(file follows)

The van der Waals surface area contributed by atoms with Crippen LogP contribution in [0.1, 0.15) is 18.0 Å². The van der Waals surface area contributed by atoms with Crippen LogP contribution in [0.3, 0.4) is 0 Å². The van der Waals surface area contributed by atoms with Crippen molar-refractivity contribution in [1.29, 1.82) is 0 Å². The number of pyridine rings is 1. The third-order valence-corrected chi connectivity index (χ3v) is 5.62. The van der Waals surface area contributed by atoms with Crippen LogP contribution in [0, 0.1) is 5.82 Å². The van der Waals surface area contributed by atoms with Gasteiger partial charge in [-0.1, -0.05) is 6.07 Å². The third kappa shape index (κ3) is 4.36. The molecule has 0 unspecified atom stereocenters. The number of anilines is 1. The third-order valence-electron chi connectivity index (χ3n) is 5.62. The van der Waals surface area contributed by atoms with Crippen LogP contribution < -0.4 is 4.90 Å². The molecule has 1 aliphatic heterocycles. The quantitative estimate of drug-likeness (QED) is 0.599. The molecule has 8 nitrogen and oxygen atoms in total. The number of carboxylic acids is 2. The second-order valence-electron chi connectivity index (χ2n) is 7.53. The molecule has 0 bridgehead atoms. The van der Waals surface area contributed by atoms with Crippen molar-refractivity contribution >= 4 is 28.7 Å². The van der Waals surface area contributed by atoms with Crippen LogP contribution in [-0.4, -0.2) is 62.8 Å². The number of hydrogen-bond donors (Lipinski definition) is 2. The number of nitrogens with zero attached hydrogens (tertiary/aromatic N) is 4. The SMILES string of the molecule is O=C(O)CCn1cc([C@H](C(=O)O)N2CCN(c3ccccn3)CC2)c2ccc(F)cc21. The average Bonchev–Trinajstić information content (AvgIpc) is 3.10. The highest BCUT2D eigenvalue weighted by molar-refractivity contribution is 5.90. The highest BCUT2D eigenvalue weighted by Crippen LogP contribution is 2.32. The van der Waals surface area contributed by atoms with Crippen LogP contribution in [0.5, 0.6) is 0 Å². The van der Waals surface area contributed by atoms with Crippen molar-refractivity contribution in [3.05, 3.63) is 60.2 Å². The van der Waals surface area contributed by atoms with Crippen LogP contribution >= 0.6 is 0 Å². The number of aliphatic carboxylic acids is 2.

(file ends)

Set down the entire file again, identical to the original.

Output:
The van der Waals surface area contributed by atoms with Crippen LogP contribution in [0.1, 0.15) is 18.0 Å². The van der Waals surface area contributed by atoms with Crippen LogP contribution in [0.3, 0.4) is 0 Å². The van der Waals surface area contributed by atoms with Crippen molar-refractivity contribution in [1.29, 1.82) is 0 Å². The number of pyridine rings is 1. The third-order valence-corrected chi connectivity index (χ3v) is 5.62. The van der Waals surface area contributed by atoms with Crippen LogP contribution in [0, 0.1) is 5.82 Å². The van der Waals surface area contributed by atoms with Gasteiger partial charge in [-0.1, -0.05) is 6.07 Å². The third kappa shape index (κ3) is 4.36. The molecule has 0 unspecified atom stereocenters. The number of anilines is 1. The third-order valence-electron chi connectivity index (χ3n) is 5.62. The van der Waals surface area contributed by atoms with Crippen LogP contribution < -0.4 is 4.90 Å². The molecule has 1 aliphatic heterocycles. The quantitative estimate of drug-likeness (QED) is 0.599. The molecule has 8 nitrogen and oxygen atoms in total. The number of carboxylic acids is 2. The second-order valence-electron chi connectivity index (χ2n) is 7.53. The molecule has 0 bridgehead atoms. The van der Waals surface area contributed by atoms with Crippen molar-refractivity contribution >= 4 is 28.7 Å². The van der Waals surface area contributed by atoms with Crippen LogP contribution in [-0.4, -0.2) is 62.8 Å². The number of hydrogen-bond donors (Lipinski definition) is 2. The number of nitrogens with zero attached hydrogens (tertiary/aromatic N) is 4. The SMILES string of the molecule is O=C(O)CCn1cc([C@H](C(=O)O)N2CCN(c3ccccn3)CC2)c2ccc(F)cc21. The average Bonchev–Trinajstić information content (AvgIpc) is 3.10. The highest BCUT2D eigenvalue weighted by molar-refractivity contribution is 5.90. The highest BCUT2D eigenvalue weighted by Crippen LogP contribution is 2.32. The van der Waals surface area contributed by atoms with Crippen LogP contribution in [0.5, 0.6) is 0 Å². The van der Waals surface area contributed by atoms with Crippen molar-refractivity contribution in [3.05, 3.63) is 60.2 Å². The van der Waals surface area contributed by atoms with Crippen LogP contribution >= 0.6 is 0 Å². The number of aliphatic carboxylic acids is 2.